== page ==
If we are bound to the ghosts of the past, is healing possible?
According to the speakers and their research, it’s not all doom and gloom. Healing can occur and it starts with acknowledging the traumas of the past. One would say, didn’t the TRC do this. Yes and no, it started the process but it was left incomplete. There is still gaps in the memory, as silences have left a void in history. Prof. Gobodo-Madikizela and Prof. Apprey argue that youth today are disconnected from the past, focusing on their current challenges, which are valid, but have a root in the past. If I don’t have the full picture, how do I proceed to make sense of the now and take action for the future?

Prof. Apprey put this eloquently as he stated that rushing through the pain of the trauma and not metabolizing the past places us at the risk of becoming repeat agents of the past. He further explores the psychology of our integration of our past experiences and how they subtly impact on us in the now. He states that at the bottom level lies our history, some of it remembered, some not; at the next level, is the history remembered which gives form to an individual’s mental representation of the world; and at the present everyday interactional level, the history that is remembered which forms the mental representation of the world dictates how we perceive others will treat or receive us in the world.

On this point he really touches on the ways in which South Africa’s historical trauma has subliminally transferred across generations. And it is something as South Africans we see every day, in our interaction with each other, perceptions of each other and receiving of each other.

He also states that restoration is possible, it starts with accepting the trauma history, breaking the silence and getting the whole picture and dissolving the internal resistance (fighting what we were taught, socialized to think about each other) to allow for possibilities to be re-socialised and work towards Uncle Kathy’s vision of a non-racial South Africa.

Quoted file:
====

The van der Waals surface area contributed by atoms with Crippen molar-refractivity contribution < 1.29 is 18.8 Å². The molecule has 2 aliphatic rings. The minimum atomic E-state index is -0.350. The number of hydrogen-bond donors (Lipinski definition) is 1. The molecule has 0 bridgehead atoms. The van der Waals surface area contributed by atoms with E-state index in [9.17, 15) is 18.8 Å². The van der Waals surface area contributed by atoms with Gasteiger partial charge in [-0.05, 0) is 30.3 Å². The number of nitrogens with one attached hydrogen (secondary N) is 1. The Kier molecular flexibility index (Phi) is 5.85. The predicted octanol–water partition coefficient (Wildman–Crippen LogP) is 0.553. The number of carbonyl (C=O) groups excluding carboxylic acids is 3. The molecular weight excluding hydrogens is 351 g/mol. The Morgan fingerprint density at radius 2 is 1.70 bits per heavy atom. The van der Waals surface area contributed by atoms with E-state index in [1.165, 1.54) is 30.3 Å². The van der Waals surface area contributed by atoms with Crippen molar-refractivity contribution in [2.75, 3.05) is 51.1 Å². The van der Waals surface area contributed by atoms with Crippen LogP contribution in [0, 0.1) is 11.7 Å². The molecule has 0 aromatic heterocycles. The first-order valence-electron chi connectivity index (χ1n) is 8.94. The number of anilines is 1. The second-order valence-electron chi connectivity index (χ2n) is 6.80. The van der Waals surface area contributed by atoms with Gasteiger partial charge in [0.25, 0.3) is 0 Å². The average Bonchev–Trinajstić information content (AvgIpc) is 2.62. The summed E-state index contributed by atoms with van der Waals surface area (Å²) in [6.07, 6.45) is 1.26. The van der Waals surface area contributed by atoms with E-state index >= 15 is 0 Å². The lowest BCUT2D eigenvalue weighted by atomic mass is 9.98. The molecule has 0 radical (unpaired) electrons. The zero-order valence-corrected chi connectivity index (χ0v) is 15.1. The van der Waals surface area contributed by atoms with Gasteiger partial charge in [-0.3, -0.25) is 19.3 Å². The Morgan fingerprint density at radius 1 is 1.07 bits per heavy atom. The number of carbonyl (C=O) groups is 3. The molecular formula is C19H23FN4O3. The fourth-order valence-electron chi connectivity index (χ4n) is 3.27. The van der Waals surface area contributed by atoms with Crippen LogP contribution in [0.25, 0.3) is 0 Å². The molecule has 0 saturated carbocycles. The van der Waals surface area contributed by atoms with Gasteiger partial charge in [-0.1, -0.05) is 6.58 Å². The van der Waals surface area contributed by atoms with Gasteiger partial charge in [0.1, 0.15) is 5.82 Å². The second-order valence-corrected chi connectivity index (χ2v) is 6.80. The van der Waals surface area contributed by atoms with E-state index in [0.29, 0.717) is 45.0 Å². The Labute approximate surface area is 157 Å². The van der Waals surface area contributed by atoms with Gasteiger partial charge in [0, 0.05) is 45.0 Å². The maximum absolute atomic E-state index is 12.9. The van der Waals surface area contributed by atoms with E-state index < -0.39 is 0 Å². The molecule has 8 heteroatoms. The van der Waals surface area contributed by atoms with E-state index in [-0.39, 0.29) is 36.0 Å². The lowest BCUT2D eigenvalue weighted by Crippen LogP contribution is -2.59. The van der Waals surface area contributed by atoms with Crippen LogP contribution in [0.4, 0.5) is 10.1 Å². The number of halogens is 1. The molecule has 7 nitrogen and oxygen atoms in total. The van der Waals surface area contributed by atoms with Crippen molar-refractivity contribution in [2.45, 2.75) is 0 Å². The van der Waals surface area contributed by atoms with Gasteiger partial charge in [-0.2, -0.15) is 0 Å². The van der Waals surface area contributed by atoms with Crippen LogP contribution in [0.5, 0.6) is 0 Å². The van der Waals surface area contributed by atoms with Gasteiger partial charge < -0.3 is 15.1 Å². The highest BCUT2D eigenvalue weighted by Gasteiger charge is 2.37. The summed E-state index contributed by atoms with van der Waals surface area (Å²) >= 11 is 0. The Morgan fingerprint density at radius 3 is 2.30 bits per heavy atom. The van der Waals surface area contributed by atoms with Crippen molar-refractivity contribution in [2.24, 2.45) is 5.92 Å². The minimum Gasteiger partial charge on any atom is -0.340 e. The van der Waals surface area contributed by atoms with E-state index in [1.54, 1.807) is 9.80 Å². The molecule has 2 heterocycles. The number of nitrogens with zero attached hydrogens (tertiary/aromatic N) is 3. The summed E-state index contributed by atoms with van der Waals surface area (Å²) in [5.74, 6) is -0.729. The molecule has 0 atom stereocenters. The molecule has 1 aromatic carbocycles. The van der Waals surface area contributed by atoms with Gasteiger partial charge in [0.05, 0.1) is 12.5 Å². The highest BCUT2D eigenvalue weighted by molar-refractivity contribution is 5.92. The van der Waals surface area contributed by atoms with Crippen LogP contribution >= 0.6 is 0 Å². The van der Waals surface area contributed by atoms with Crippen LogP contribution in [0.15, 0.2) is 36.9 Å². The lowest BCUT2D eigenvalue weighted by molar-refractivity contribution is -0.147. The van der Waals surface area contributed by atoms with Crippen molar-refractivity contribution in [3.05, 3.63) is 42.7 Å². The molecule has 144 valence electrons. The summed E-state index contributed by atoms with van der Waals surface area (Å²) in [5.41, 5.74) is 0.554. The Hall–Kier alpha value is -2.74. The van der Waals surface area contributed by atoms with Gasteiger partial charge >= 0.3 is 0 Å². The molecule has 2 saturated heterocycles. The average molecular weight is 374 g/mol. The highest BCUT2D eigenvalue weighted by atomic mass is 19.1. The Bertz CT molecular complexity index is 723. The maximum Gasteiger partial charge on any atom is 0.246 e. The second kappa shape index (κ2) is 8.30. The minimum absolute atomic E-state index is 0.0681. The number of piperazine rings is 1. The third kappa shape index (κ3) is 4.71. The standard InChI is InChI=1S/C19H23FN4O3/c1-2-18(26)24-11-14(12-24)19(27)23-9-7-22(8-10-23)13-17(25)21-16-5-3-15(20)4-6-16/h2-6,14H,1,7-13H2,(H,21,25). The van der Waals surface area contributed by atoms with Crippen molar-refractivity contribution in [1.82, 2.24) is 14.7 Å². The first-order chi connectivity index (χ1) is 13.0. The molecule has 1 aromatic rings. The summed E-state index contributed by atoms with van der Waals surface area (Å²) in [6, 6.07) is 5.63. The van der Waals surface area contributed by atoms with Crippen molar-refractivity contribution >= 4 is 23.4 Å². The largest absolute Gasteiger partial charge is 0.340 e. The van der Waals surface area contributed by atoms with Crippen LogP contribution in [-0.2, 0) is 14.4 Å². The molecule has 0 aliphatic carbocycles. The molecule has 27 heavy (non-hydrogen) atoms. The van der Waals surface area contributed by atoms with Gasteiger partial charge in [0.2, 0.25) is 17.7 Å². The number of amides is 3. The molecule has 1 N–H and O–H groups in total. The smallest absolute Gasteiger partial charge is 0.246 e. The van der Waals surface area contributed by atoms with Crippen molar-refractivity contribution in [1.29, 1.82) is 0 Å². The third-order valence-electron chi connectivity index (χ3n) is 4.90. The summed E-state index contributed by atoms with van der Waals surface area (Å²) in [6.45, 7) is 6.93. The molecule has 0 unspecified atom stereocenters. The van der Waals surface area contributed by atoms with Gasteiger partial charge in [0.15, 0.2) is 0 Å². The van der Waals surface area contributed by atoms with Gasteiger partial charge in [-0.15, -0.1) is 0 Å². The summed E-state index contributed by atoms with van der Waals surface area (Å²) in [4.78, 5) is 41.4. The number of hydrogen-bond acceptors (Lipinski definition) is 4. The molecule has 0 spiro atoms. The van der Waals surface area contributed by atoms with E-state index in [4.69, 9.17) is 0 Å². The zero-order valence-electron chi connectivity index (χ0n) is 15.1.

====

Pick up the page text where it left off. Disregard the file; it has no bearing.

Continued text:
Written by Sumaiya Mohamed

Click here to read a comment by Thembisile Masondo.

First blog post

This blog was started by the clinicians that work within the CSVR Trauma Clinic. the purpose of the blog is to create a platform to raise awareness of mental health related issues that arise as a result of violence.

Violence is a predominant feature in South African and global history. The CSVR acknowledges this and the complexities in which violence takes form. The CSVR works towards understanding violence, heal its effects and build sustainable peace at community, national and regional levels. This is done through collaboration with and learning from lived and diverse experiences of communities affected by violence.

The Trauma Clinic is the intervention component of the CSVR, that provides mental health therapeutic services to individual, families and communities that are affected by violence.

Posts on this blog, are clinicians reflections of the impact that violence has on mental health of individuals, families and communities, and possibilities of healing.